Tuesday, January 19, 2016

Cumulative Line Composition

This blog is intended to demonstrate how an entire composition (i.e., melody, harmony, bass motion, etc...) can be derived from a singular line containing these key elements to then develop further.

Years ago, I attended a brilliant concert by the great Ravi Shankar and at that time I had been studying Carnatic Indian Ragas, Talas and Konnakol. (https://en.wikipedia.org/wiki/Konnakol)

At this performance he and his group performed one particular composition based on a 50 beat-cycle which I found intriguing... after the concert I decided to write a composition based on a 25 beat-cycle, which is now the example I will be using to demonstrate this musical approach.

The above comments were merely intended to describe my creative inspiration for this piece of music and nothing more... I will now layout the actual blog topic at hand.

This piece was once again based on a 25 beat-cycle which I subdivided into a 5 bar progression to include a single bar of each 3/8, 4/8, 5/8, 6/8 & 7/8 time signatures in succession, thus equalling 25
beats all combined.

I then decided on using the key of D major and it's respective modes for the overall note content.
My first priority was that I wanted to have an ascending bass line working against an descending melody line all within the figure in order to create an interesting blend of movement and tension.

Please note in the notation example below that the first and key downbeats of every bar represent the bass motion that in essence simply moves right up the scale starting from E Dorian to F#, G and so on... ending on B in order to create a Cycle V resolution back to the beginning therefore ensuring the ability to repeat itself as long as desired.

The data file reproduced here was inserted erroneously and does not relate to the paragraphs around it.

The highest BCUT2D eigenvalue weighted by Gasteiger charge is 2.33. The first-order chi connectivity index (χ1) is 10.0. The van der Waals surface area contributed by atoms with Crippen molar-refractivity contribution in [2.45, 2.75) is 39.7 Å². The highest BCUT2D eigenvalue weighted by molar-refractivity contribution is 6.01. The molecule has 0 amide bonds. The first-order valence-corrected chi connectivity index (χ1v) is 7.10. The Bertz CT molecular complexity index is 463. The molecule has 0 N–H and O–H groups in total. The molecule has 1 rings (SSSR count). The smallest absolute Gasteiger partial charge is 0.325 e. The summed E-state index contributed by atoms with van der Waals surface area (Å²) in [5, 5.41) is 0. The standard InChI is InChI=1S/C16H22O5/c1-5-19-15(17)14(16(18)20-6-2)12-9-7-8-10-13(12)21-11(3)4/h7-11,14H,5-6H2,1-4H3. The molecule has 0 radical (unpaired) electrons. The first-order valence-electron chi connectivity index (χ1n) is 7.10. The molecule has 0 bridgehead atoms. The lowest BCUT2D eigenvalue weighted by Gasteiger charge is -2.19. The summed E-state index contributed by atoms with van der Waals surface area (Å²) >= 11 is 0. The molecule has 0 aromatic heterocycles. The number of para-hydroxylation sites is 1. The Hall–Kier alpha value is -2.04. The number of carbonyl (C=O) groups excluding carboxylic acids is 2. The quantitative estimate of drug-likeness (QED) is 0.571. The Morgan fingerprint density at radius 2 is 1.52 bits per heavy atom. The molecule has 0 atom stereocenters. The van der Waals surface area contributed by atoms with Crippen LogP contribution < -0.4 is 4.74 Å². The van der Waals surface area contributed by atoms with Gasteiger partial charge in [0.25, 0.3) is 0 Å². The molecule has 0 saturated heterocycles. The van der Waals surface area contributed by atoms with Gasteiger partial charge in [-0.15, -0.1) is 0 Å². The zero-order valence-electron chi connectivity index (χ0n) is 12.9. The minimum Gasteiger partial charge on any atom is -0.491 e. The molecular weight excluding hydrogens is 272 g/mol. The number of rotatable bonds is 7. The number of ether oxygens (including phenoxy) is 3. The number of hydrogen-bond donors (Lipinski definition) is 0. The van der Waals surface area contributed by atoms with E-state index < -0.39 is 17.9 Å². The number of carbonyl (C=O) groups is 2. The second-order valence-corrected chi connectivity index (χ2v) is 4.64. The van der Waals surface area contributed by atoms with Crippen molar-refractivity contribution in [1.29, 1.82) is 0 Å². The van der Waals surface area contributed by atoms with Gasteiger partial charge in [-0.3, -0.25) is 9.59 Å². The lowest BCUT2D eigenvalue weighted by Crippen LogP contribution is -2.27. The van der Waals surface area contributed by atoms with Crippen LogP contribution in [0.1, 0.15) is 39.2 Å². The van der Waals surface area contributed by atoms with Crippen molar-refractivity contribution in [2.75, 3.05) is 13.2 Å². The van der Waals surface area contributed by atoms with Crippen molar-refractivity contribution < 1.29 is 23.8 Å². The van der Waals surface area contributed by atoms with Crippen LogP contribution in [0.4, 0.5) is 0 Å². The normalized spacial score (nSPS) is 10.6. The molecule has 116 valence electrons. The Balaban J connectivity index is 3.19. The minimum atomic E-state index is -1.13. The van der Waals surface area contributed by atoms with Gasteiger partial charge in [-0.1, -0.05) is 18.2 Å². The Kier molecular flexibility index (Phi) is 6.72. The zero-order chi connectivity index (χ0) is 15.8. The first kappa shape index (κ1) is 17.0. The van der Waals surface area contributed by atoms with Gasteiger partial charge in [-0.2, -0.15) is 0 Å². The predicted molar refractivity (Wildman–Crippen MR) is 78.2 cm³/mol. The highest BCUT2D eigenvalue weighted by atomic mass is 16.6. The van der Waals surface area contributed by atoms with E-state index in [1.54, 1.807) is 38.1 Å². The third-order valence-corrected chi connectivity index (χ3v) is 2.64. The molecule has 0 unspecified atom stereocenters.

The melody line is then starting on an C# moving in a downward motion more or less from that point on as a counter to the bass.

This cumulative line was entirely conceived and written in theory, while of all things riding the train!

It worked out beautifully without one edit being required, which just goes to show once again how musical creation can be achieved thru the use of theory, anywhere and anytime... a truly divine and wonderful thing to be sure!

I have also attached a link to a brief orchestrated audio example that takes the original above and continually deconstructs and develops the line even further. All the individual instrument figures are solely taken from this initial figure!


Please note that this is a quick audio example using basic sounds in Sibelius, therefore its quality is certainly less than desired... However, it suffices just fine in order to demonstrate this topic, so please refrain from any comments regarding the mock-up quality, etc... for that is not the purpose of this blog example at all.

I hope you find this topic very interesting and potentially useful... till next time... keep on writing!